|Publication number||US4003086 A|
|Application number||US 05/572,518|
|Publication date||Jan 11, 1977|
|Filing date||Apr 28, 1975|
|Priority date||Apr 28, 1975|
|Publication number||05572518, 572518, US 4003086 A, US 4003086A, US-A-4003086, US4003086 A, US4003086A|
|Inventors||Tore Langemyr Larsen, Kenneth Holly|
|Original Assignee||Memorex Corporation|
|Export Citation||BiBTeX, EndNote, RefMan|
|Patent Citations (7), Referenced by (17), Classifications (13)|
|External Links: USPTO, USPTO Assignment, Espacenet|
The present invention relates to magnetic recording, and more particularly, the electronic circuitry for decoding data stored on a magnetic medium such as a magnetic disc.
Typical magnetic disc recording systems such as the IBM Model 3330 or the Memorex Model 3670 include a computer driven controller, a disc drive system, a plurality of magnetic recording discs, called a disc pack, and at least one magnetic disc surface having recorded thereon servo or timing signals.
Except during a "read" operation, the timing signals recorded on the servo disc surface are sensed, and a variable frequency oscillator (VFO) is phase-locked through appropriate means such as a phase lock oscillator circuit to the servo signals for supplying clock signals to the controller for write and space count operations. For more details of the operation of such a servo disc system, reference is made to U.S. Pat. No. 3,534,344 by George Santana.
The variable frequency oscillator is locked to the servo data by means of a phase-locked loop/oscillator (PLO). However, during a read operation, the VFO is disconnected from the PLO, and the variable frequency oscillator is locked directly to the raw data which is picked up by a magnetic recording head transducer from a selected magnetic recording disc surface.
By raw data, it is meant that the signals comprise both actual data information signals and, depending upon the particular type of recording code used, timing information signals as well. The nature, frequency, and number of data and timing signals depend upon the type of coding used in the system.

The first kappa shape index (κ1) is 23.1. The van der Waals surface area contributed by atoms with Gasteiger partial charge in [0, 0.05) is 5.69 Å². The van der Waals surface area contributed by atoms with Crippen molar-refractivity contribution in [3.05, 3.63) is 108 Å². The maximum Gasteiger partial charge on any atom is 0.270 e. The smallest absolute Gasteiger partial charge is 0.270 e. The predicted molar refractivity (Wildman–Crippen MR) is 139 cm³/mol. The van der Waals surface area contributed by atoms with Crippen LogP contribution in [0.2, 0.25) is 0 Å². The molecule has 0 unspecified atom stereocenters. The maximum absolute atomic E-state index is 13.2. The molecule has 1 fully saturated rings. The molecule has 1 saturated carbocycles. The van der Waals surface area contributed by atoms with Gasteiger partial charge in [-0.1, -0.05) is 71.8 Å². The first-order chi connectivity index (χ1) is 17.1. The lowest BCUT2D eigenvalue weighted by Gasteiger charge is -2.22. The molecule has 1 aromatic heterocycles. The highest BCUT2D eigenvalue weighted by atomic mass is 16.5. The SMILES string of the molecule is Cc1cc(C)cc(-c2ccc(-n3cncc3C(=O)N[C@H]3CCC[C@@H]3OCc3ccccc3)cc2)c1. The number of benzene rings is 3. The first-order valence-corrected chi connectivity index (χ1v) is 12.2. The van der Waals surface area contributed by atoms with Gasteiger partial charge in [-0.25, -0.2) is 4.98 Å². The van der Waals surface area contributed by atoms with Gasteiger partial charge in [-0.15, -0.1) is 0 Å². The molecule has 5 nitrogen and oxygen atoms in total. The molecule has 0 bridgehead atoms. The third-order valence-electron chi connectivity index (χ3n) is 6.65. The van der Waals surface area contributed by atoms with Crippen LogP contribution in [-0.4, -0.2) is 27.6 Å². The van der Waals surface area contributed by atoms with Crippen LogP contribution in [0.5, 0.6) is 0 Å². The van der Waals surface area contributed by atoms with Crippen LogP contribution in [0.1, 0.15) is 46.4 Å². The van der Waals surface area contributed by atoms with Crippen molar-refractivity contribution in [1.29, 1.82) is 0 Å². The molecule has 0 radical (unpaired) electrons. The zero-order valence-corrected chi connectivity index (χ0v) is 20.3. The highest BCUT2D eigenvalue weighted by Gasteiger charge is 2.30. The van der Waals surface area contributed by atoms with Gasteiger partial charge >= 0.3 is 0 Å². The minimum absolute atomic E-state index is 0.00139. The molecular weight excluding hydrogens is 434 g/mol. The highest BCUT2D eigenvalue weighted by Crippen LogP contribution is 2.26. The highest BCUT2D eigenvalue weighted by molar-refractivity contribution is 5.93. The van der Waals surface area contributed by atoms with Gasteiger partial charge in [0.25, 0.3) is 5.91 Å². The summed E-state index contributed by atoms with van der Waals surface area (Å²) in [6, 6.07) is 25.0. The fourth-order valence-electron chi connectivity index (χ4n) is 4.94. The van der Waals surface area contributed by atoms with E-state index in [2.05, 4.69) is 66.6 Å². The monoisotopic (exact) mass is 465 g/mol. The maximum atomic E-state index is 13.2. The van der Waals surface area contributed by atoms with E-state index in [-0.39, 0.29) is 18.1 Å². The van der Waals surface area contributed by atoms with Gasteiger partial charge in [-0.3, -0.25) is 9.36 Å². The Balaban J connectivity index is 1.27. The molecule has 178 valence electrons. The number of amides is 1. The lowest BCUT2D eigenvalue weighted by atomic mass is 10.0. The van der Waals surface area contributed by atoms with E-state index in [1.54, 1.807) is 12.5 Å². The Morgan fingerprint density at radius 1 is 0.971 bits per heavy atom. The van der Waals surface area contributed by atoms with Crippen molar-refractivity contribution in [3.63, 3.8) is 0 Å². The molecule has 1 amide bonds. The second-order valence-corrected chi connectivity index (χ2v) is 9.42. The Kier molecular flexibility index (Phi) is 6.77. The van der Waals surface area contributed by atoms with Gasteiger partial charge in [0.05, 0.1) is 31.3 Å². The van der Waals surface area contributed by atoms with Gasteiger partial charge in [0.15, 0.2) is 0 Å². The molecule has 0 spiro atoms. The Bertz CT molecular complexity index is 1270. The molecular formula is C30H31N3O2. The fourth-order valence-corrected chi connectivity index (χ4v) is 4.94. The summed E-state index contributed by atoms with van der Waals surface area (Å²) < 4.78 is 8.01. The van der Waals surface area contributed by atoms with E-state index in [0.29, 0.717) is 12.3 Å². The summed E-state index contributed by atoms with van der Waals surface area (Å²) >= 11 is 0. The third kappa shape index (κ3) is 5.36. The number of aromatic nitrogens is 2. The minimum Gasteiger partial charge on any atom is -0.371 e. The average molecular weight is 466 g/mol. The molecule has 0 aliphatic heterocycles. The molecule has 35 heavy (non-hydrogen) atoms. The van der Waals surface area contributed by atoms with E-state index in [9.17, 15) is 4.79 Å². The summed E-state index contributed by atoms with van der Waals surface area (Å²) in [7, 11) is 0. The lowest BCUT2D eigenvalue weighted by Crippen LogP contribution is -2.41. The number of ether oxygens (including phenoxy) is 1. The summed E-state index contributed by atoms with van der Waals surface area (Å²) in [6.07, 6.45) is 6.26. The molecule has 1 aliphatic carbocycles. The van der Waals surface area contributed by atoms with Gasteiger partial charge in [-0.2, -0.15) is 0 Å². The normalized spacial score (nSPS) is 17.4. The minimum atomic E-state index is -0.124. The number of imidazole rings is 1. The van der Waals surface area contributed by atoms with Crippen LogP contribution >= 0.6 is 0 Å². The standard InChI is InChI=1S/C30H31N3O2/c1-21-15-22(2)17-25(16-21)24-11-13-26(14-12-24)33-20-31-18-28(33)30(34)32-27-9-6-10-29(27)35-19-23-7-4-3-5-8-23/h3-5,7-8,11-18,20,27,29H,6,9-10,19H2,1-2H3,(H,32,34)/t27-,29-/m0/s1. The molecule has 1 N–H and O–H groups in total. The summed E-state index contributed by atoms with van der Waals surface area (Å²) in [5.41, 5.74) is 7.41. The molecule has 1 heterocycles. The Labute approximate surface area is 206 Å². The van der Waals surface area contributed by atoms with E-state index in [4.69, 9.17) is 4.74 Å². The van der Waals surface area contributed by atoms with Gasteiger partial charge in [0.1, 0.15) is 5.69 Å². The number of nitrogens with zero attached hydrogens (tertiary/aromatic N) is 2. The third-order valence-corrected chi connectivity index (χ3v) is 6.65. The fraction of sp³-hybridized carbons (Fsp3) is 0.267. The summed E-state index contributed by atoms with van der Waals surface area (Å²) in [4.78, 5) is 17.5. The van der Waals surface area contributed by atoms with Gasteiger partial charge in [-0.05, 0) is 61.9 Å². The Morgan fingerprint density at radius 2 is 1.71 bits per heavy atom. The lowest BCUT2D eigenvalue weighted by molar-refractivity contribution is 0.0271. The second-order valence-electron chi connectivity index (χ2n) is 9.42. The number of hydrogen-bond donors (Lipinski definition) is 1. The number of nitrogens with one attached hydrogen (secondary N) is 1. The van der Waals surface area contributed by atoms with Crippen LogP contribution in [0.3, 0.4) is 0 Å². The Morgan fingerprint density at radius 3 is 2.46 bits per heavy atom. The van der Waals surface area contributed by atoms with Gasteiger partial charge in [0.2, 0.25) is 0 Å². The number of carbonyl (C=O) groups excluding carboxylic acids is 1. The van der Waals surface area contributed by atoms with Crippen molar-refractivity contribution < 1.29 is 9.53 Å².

But, regardless of the type of code used in the system, it is the function of the VFO and related circuitry during a read operation to decode the incoming raw digital data by separating the data pulses from the clock pulses. Additionally, the separated data pulses can be relocated in time to remove the effects of bit shift and jitter before being passed to the controller.
For additional information relating to the design and operation of a data-recovery system using a VFO, reference is made to U.S. Pat. No. 3,810,234 to Michael R. Monett.
Though minimized to a high degree, there always exists unavoidable misalignment between the servo disc transducer head and the transducer head used when reading. Consequently, when the VFO is disconnected from the PLO and the raw data from the disc pack is provided to the VFO during a read operation, there will invariably be discrepancies between the phase of the PLO output and the raw data signals. A certain amount of time is required to lock the VFO to the raw data. The amount of time required is determined by the gain of the phase locked loop. During normal operation of the VFO, the loop gain is increased when going from the non-synchronized state to the synchronized state. Specifically, the VFO is synchronized to synchronizing pulses which precede each field of data which form a block of information called a record. This record format will be discussed in greater detail subsequently.
During the transition of locking the VFO to the raw data signals, no data can be accurately read. That is, until the VFO is locked to the raw data signals, it is impossible to decode the data and clock signals. Therefore, it is imperative that this transition time be minimized and VFO be rapidly locked to the raw data signals.
A standard format exists for storing information in magnetic disc file systems. A magnetic disc surface is divided up into "tracks" which comprise a plurality of circular concentric recording bands. A track-accessing mechanism provides minimum time movement of a magnetic transducer head, which functions both in read and write modes, from an existing track at one specified disc radius to another track at a different specified track radius, called for by the disc file controller.
Along each track, information is recorded in the form of blocks of information called records. Within each record are three separate fields which contain data information. These are called the Count, Key, and Data fields. The Count field contains orientation information and the length attributes of the Key and Data fields. The Key and Data fields contain the informational data.